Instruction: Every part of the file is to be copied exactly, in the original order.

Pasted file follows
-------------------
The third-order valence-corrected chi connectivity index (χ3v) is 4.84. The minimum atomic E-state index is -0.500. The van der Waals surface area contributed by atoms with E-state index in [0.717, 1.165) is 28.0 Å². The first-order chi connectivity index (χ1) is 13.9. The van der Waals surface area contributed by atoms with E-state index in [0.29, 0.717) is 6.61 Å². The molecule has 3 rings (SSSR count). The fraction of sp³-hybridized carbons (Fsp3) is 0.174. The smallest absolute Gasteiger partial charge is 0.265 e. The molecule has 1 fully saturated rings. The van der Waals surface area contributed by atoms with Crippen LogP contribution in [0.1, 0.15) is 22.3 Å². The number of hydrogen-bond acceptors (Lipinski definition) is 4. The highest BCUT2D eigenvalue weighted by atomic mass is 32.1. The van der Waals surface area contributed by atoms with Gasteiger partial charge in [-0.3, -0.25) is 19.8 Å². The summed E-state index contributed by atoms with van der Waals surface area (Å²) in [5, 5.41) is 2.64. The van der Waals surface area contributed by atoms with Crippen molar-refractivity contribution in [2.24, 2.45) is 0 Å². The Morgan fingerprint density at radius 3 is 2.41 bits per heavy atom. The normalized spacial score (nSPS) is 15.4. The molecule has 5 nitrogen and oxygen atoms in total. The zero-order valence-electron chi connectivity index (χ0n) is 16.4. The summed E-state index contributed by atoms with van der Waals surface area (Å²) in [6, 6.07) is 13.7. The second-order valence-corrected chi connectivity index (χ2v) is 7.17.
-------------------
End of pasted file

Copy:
The third-order valence-corrected chi connectivity index (χ3v) is 4.84. The minimum atomic E-state index is -0.500. The van der Waals surface area contributed by atoms with E-state index in [0.717, 1.165) is 28.0 Å². The first-order chi connectivity index (χ1) is 13.9. The van der Waals surface area contributed by atoms with E-state index in [0.29, 0.717) is 6.61 Å². The molecule has 3 rings (SSSR count). The fraction of sp³-hybridized carbons (Fsp3) is 0.174. The smallest absolute Gasteiger partial charge is 0.265 e. The molecule has 1 fully saturated rings. The van der Waals surface area contributed by atoms with Crippen LogP contribution in [0.1, 0.15) is 22.3 Å². The number of hydrogen-bond acceptors (Lipinski definition) is 4. The highest BCUT2D eigenvalue weighted by atomic mass is 32.1. The van der Waals surface area contributed by atoms with Gasteiger partial charge in [-0.3, -0.25) is 19.8 Å². The summed E-state index contributed by atoms with van der Waals surface area (Å²) in [5, 5.41) is 2.64. The van der Waals surface area contributed by atoms with Crippen molar-refractivity contribution in [2.24, 2.45) is 0 Å². The Morgan fingerprint density at radius 3 is 2.41 bits per heavy atom. The normalized spacial score (nSPS) is 15.4. The molecule has 5 nitrogen and oxygen atoms in total. The zero-order valence-electron chi connectivity index (χ0n) is 16.4. The summed E-state index contributed by atoms with van der Waals surface area (Å²) in [6, 6.07) is 13.7. The second-order valence-corrected chi connectivity index (χ2v) is 7.17.